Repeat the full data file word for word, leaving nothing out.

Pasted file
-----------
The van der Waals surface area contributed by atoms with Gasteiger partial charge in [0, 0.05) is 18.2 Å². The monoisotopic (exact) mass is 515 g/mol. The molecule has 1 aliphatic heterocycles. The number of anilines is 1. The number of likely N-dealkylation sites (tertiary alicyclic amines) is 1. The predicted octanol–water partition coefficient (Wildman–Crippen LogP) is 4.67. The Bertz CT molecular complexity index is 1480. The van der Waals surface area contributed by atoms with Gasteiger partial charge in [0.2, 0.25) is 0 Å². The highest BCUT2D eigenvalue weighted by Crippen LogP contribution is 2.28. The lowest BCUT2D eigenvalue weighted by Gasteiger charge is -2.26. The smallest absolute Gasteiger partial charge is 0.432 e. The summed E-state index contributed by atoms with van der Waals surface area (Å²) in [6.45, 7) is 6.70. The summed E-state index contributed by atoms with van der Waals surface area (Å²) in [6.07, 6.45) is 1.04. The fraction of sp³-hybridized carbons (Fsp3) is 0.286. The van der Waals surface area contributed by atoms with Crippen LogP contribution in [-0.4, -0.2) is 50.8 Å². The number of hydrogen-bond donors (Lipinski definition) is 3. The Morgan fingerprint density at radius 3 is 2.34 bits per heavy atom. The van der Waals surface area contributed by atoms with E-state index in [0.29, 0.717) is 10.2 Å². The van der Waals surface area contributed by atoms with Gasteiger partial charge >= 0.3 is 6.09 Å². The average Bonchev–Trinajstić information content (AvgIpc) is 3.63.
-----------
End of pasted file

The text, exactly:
The van der Waals surface area contributed by atoms with Gasteiger partial charge in [0, 0.05) is 18.2 Å². The monoisotopic (exact) mass is 515 g/mol. The molecule has 1 aliphatic heterocycles. The number of anilines is 1. The number of likely N-dealkylation sites (tertiary alicyclic amines) is 1. The predicted octanol–water partition coefficient (Wildman–Crippen LogP) is 4.67. The Bertz CT molecular complexity index is 1480. The van der Waals surface area contributed by atoms with Gasteiger partial charge in [0.2, 0.25) is 0 Å². The highest BCUT2D eigenvalue weighted by Crippen LogP contribution is 2.28. The lowest BCUT2D eigenvalue weighted by Gasteiger charge is -2.26. The smallest absolute Gasteiger partial charge is 0.432 e. The summed E-state index contributed by atoms with van der Waals surface area (Å²) in [6.45, 7) is 6.70. The summed E-state index contributed by atoms with van der Waals surface area (Å²) in [6.07, 6.45) is 1.04. The fraction of sp³-hybridized carbons (Fsp3) is 0.286. The van der Waals surface area contributed by atoms with Crippen LogP contribution in [-0.4, -0.2) is 50.8 Å². The number of hydrogen-bond donors (Lipinski definition) is 3. The Morgan fingerprint density at radius 3 is 2.34 bits per heavy atom. The van der Waals surface area contributed by atoms with E-state index in [0.29, 0.717) is 10.2 Å². The van der Waals surface area contributed by atoms with Gasteiger partial charge >= 0.3 is 6.09 Å². The average Bonchev–Trinajstić information content (AvgIpc) is 3.63.